One of the toughest things for me is to wait for the ideas to come. Great ideas don’t come quickly for me. I have to think and think, doodle and wait until something pops in my head. Another aspect that I struggle with is marrying type with the illustration. I wouldn’t say it’s easy, but I enjoy seeing the design take shape but exploring color and type choices.
Your illustrations are so adorable—I love the little hats on Snow Birds and everything on Bookends is just incredible–how do you go about creating them?
Oh thanks! I’m especially happy how Bookends turned out. I first had the idea to do a shelf with the copy going in between two bookends. There was too much for the shelf, so as I sketched copy above and below, the idea hit me to do a whole bookcase. I wanted it to have an sentimental cottage style like our friend’s summer home we stayed in every summer in Maine. I drew a bunch of items that might work for the bookcase, then kept playing with it and editing it until it came together. A seagull and lobster buoy didn’t make the cut!
Snowbirds was inspired by my youngest daughters collection of tasseled hats. I first had the hats facing each other, but I couldn’t get the profile right, so I sketched them forward and that worked. The hard part was getting the typography to work with the illustrations. Katie Wahn, Lynn Knipe and Nam Bourassa really helped me to simplify the type and get to the design to feel resolved.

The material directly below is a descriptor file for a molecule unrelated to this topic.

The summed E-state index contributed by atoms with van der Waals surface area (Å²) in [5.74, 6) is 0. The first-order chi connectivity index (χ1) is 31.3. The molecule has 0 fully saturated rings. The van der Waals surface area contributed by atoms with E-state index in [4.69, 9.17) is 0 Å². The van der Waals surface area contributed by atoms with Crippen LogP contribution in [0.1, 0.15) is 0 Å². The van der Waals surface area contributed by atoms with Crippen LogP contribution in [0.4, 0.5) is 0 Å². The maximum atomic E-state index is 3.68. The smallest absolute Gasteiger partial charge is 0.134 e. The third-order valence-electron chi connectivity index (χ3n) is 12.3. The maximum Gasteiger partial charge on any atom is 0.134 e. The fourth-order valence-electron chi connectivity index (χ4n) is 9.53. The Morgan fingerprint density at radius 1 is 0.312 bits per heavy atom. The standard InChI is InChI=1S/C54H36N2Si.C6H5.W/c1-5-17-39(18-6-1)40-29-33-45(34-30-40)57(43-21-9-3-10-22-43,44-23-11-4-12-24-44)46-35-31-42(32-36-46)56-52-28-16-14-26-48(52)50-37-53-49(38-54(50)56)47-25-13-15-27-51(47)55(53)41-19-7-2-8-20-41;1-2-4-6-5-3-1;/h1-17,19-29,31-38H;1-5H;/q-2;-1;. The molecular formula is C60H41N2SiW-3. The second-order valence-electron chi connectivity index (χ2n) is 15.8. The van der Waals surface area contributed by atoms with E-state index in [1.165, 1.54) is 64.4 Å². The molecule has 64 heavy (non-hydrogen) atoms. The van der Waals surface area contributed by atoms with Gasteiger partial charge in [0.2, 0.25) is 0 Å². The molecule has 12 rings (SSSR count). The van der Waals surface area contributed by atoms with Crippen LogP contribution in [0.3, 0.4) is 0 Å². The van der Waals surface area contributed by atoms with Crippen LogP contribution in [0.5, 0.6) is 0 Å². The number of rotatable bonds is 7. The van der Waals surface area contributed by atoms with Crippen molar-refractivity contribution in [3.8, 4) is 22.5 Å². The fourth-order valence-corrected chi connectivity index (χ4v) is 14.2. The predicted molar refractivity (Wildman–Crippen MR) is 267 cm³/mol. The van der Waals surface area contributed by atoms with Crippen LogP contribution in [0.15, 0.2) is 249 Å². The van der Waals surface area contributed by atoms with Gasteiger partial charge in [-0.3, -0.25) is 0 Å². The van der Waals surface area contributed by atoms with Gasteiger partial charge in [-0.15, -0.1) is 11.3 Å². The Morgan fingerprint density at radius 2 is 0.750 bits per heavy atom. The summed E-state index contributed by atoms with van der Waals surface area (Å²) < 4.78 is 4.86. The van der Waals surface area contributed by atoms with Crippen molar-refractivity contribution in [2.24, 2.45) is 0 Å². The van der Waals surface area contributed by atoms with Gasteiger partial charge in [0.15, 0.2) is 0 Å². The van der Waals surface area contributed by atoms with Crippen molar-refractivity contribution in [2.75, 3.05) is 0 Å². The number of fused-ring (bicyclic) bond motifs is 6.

Do you have a favorite font?
At the moment, I really love Clarendon and Rockwell. I always want more fonts, and I find myself envying those who have the expensive ones I want, like the entire Archer family : )
I prefer mechanical pencils even though I smear my sketches with my left hand.
I like notebooks, but with children at home, they tend to “disappear”. I just pull paper from my printer as needed.
Favorite design tool?
My Mac and Adobe CS5.
Did you send out a family Christmas card? If so, what was it like?
I love to make our Christmas cards each year, even though it stresses me out, and I wait until the last minute. Last year we didn’t schedule our family portrait in time, so I had fun making a more light-hearted card with the kids in the snow. I’m also happy with my card from 2008 – I felt it captured the spirit of our family Christmas traditions.